Volume refers to the size of data being processed and stored by an organization. This pillar enables you to monitor your storage capacity and cost — and identify any issues with data scaling.


Schema refers to the structure and organization of data, including its format, type, and relationships. This pillar helps you ensure data consistency across different systems and identify any discrepancies or errors.


Lineage refers to the history and origin of data, tracking where it came from and how it has been transformed throughout its journey. Data lineage allows you to best understand the reliability and accuracy of your data, as well as identify any potential data quality issues.

Components & features of data observability

Now, let's have a look at the key components that make up data observability:

Monitoring data quality

Accelerating the advancement of your business through data observability starts with a fundamental element: monitoring data quality. With continuous monitoring, your systems can discern inconsistencies and faults, thus elevating the veracity and reliability of observable data.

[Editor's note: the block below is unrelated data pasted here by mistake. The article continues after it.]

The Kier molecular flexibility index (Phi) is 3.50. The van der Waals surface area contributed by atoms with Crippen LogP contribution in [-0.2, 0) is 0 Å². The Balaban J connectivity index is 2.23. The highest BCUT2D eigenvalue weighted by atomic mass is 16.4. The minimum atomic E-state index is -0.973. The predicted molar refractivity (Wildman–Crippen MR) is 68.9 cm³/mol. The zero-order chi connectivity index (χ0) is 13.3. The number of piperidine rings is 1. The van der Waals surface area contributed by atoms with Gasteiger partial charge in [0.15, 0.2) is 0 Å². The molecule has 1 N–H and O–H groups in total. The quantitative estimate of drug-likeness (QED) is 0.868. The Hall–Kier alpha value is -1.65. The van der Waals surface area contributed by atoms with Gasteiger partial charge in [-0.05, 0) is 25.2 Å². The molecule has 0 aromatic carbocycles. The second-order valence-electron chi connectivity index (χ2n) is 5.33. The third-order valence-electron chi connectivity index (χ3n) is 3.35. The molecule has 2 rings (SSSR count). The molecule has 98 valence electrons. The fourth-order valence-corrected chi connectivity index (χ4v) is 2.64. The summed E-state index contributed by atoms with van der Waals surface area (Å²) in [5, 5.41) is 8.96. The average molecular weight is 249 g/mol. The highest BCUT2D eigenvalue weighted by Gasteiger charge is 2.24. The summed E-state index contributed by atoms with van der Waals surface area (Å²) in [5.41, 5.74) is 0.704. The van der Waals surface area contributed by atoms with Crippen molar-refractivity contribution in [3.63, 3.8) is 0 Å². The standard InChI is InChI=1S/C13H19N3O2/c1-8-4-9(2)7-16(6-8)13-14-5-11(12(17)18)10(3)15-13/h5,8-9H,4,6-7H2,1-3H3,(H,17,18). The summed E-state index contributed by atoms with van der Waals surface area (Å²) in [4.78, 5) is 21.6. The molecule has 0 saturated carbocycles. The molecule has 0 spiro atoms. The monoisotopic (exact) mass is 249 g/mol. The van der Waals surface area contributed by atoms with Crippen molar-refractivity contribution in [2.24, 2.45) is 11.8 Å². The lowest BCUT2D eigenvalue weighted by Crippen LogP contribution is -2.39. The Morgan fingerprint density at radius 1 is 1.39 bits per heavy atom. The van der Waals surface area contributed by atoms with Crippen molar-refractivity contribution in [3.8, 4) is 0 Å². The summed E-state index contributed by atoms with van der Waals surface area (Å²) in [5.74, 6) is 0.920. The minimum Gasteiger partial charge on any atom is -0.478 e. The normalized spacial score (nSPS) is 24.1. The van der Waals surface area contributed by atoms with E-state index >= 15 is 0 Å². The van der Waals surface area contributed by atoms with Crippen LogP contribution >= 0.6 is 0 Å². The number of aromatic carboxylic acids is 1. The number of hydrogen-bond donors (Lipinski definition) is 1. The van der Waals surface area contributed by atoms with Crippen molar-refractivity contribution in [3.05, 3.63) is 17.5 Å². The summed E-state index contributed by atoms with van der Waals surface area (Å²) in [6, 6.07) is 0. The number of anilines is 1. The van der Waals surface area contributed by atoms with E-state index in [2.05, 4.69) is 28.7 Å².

• Frequent data quality checks
  • Systematic validation for data accuracy
  • Routine identification of missing or incomplete data
  • Continuous follow-up on data integrity issues
  • Proactive detection of abnormal data patterns

Tracing data lineage

Tracing data lineage is essential: it allows tracking of a data item's lifecycle, from its source to its transformation, until it reaches a visualization state. Understanding how data moves, and changes in your organization can have a significant impact on your business strategy. With this feature, you’ll have:

  • Data integrated from multiple sources, all in a single spot
  • Awareness of alterations made to data
  • Reliance on the accuracy and reliability of the information
  • Capability to address potential issues more proactively

In the case of an unexpected result, it’s much easier for engineers to efficiently examine the data’s path to identify the problem in the pipeline if there's good data observability.

To simplify this process, use observability tooling (like those from Splunk) to establish data lineage. These tools enable teams to understand better how the resulting output was constructed — allowing engineers to dive into the operations at each step in the workflow.